CAST & CREW
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An incredibly imaginative retelling of the myths and legends of King Arthur, this movie is a historical spectacle, and a treat for viewers with a mind bent towards epic battle scenes, steady plot, attractive actors, Blood and even more blood. The movie totally butchers the virtual facts present and does not include the famous Excalibur sword, the illicit love affair between Queen Guinevere and Lancelot and all the fancy legends associated with King Arthur. It portrays the protagonist in a very positive Christian light. It also transforms the known "damsel in distress" tale of Queen Guinevere into a sword- swinging warrior of the tribe called Woads.
Plot: King Arthur ( Clive Owen) is a half-Roman half- British, battle-hardened Roman cavalry officer serving in Britain commanding a unit of the Sarmatian cavalry. Arthur and his band of Knights Lancelot, Tristan, Bors, Galahad, Dagonet, and Gawain have earned their freedom after faithfully keeping a fifteen-year-old commitment. But the Bishop asks them for one last mission, which acquaints them with the Woads and the threat of the Saxon invaders led by their King Cerdic and his son Cynric.
On the way to protect the family they were asked to, the men encounter the Woad Warrior Guinevere ( Keira Knightley) , who is almost starved to death by a Roman after being walled up in a tomb for her pagan beliefs. She is way too much enthusiastic to join the troop. Alongside, they all march forward. In between the revenge, betrayal, loyalty, love, friendships and sacrifices made for the greater good King Arthur gets ready for a final face-off with the Saxons. Will he be able to win the war and wars to come? Will he avenge the ones who have fallen? Will he be a successful King to his country? Will the evil be finally driven off for good? Watch the movie for all the epic action and ending.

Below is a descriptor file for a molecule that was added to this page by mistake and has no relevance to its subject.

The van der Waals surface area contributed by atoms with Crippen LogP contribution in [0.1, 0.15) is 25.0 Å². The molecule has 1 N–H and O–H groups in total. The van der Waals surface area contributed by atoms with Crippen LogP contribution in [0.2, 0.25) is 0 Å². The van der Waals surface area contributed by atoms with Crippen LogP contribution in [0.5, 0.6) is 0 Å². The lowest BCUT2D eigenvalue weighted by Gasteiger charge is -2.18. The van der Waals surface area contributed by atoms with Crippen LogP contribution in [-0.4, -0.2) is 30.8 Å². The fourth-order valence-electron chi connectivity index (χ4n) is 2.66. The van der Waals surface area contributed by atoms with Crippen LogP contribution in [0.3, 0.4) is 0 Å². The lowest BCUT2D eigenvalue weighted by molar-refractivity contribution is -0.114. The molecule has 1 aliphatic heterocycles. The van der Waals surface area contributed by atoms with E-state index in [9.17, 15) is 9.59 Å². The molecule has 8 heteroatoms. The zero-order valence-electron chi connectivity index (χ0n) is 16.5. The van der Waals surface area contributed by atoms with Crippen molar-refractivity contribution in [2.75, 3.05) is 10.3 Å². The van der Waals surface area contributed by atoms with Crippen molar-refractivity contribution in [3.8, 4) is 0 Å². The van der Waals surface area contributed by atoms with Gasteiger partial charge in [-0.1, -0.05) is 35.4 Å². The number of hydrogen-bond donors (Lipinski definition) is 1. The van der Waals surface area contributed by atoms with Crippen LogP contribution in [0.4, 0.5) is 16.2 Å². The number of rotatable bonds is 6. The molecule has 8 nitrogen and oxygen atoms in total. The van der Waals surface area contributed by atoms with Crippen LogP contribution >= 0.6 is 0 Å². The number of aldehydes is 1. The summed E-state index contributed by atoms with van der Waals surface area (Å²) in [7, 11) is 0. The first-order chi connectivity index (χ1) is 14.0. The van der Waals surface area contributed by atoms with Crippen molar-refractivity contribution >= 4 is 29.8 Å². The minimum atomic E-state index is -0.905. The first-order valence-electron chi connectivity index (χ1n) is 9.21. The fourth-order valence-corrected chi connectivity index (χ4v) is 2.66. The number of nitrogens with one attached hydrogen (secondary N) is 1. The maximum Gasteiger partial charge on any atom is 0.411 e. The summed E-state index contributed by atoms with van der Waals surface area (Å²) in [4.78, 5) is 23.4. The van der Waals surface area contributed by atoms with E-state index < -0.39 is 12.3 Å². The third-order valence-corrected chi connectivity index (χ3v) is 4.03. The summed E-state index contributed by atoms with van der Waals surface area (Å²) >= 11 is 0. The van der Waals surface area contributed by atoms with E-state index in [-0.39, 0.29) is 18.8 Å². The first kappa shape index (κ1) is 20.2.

Analysis: How King Arthur overcomes his difficulties, utopian views and his arguably more sensible romantic relationship with Guinevere helps the plot proceed forward are a few hits in the scenes of the movies. The fantastic battles and the scenes of the Knights Tristan, Bors and Lancelot dying are superb. The movie might not strike a chord with all kinds of an audience, but it is appealing enough to qualify for a one time watch.
Star Performances: Clive Owen portrays King Arthur as a character more noble than charismatic. More warrior-like than King. He delivers his dialogues with a passion though not extremely warrior-like, but more of a utopian believer. Stellan Skarsgard, playing Cerdic, the Saxon leader, is played by whose gleefully villainy nature confirm his stature as the total bad-ass even his son tries to avoid despite him being in negative shades too. Ioan Gruffudd pulls off a daring Lancelot who from fighting from his childhood to the end, do it in style. His sword fighting scenes are incredible, and we wished for him to have a greater screen time. Keira Knightley did an alright job though some of her scenes were so annoying and stupid, it seemed hard even to believe why even Guinevere was even allowed to breathe.
What's there? 1. The story is unusual, not paralleling upon the lines of previous movies and known rumors and yet delivers a nice watch. 2. Mind-blowing battle sequences. Thanks to the computers and technology. 3. Good performances by the cast specially Ioan Gruffudd with his two swords. 4. The great stirring background scores by Hans Zimmers, which fits perfectly with the movie.
What's not there? 1. So many mistakes. The costumes, shoes, architecture and sceneries don't fill the bill in many shots. 2. There is nothing very special about the movie. It is decent enough but not special.
Verdict: This darker than the usual Arthurian movies makes up for a one time watch
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